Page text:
“Do Doobies Make Boobies?” The Mainstream Media Wants You To Think So
The mainstream media is in a frenzy over claims that marijuana smoking is causing an epidemic of ‘man boobs’ (a relatively common condition known scientifically as gynecomastia).
The incredulous claim first got legs in late November when Philadelphia Inquirer reporter Melissa Dribben posed the question, “Do doobies make boobies?” Responding to her inquiry, area plastic surgeon Adrian Lo admitted that data on the subject is scarce. But he nonetheless argued, “[I]n my experience, it's very simple. If you're a guy and you're worried about gynecomastia, you shouldn't smoke pot because there's a link." To which Robert X. Murphy Jr., president of the American Society of Plastic Surgeons, added, “That is the prevailing opinion.”
Their unsubstantiated opinions were enough to get the conventional media in a tizzy. Time.com quickly repeated the claims on their website under the headline ‘Smoking Weed Can Give You Man Boobs.’ The piece largely regurgitated the original philly.com story, closing with the warning, “So if you’re worried about growing man boobs, you might want to put the bong down. You know, for science.” Other markets also picked up the story, which ran the following days under dire headlines such as ‘Male breast growth, marijuana use connection,’ and ‘Evidence mounts for marijuana-man boob connection.’
CNN later upped the ante by posting an op/ed by Detroit plastic surgeon Dr. Anthony Youn on December 5, titled ‘Does smoking pot cause man boobs?’ Never mind that this was the same Dr. Youn who had previously taken to the airwaves to warn against the make-believe plight of so-called “bitchy resting face” – an altogether nonexistent condition for which he nevertheless recommended people seek surgery (a “grin lift,” he suggested) and botox injections to resolve. And never mind that even Dr. Youn admitted, “[F]ew studies have examined a direct causative effect between marijuana smoking and gynecomastia.” For the mainstream media, it was of to the races.
Of course, debunking claims regarding a supposed link between male cannabis use and gynecomastia would hardly have been difficult. That is, if any media staffers aside from the Seattle Post-Intelligencer’s Jake Ellison had actually taken the time to do so.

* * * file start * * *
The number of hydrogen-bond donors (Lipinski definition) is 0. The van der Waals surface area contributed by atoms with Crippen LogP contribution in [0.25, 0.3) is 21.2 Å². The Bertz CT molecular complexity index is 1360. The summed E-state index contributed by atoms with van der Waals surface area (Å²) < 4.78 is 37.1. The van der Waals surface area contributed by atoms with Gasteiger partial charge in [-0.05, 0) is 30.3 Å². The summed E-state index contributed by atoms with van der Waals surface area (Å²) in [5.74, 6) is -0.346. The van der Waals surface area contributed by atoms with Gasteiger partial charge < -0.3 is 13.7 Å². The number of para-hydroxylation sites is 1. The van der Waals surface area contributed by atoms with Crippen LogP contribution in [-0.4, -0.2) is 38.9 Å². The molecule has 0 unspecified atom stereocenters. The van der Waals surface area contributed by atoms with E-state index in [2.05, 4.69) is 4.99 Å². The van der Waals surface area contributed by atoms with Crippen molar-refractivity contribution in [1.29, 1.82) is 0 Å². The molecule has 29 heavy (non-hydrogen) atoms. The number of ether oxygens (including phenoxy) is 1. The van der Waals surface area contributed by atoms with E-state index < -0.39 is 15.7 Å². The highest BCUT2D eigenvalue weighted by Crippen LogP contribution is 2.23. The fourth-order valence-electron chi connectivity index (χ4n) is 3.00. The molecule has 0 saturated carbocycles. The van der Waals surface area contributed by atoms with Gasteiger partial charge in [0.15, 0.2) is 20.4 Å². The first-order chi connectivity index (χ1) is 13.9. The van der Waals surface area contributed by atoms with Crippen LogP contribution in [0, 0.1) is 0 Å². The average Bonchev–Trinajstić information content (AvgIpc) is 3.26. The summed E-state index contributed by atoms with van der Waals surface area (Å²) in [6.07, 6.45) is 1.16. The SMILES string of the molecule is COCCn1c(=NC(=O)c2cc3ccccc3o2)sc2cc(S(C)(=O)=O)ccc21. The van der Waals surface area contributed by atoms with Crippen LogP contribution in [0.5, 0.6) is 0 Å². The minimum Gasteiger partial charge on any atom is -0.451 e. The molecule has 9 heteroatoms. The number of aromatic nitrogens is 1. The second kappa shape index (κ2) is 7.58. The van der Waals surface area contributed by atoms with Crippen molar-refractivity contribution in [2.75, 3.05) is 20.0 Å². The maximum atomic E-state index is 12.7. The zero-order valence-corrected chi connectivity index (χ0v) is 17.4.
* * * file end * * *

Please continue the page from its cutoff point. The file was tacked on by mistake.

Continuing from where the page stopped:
A key word search on pubmed, the US government search engine for all peer-reviewed literature published worldwide, using the terms ‘marijuana’ and ‘gynecomastia’ yields 13 total references. To be clear, that is 13 references out of more than 19,000 published papers on marijuana available in the pubmed archive. The most recent citation is from 2010 and comes not from a scientific study but from a Q&A published in the journal Canadian Family Physician, which lists cannabis, along with the use of anabolic steroids, amphetamines, and alcohol as potential gynecomastia risk factors. Notably, however, the citation used by the author to substantiate this claim links back to a 1993 review article which concedes that the data implying a supposed causal link between cannabis smoking and the condition are, at best, “contradictory.”
Other references are more blunt, including a 1977 observation trial that concluded, “Our epidemiologic evidence does not support the previously reported relationship between chronic cannabis use and gynecomastia.” That study appears to have been the final word on the subject, in the scientific literature world at least, as no additional trials of the alleged phenomenon appear to have been conducted since.
But this truth isn’t stopping the mainstream media from providing this myth new life. Like most pot propaganda, the preposterous ‘doobies causes boobies’ lie lives on largely because of the flames stoked by a sensationalist and lapdog media who never met a cannabis scare story they didn’t like – or were willing to fact-check.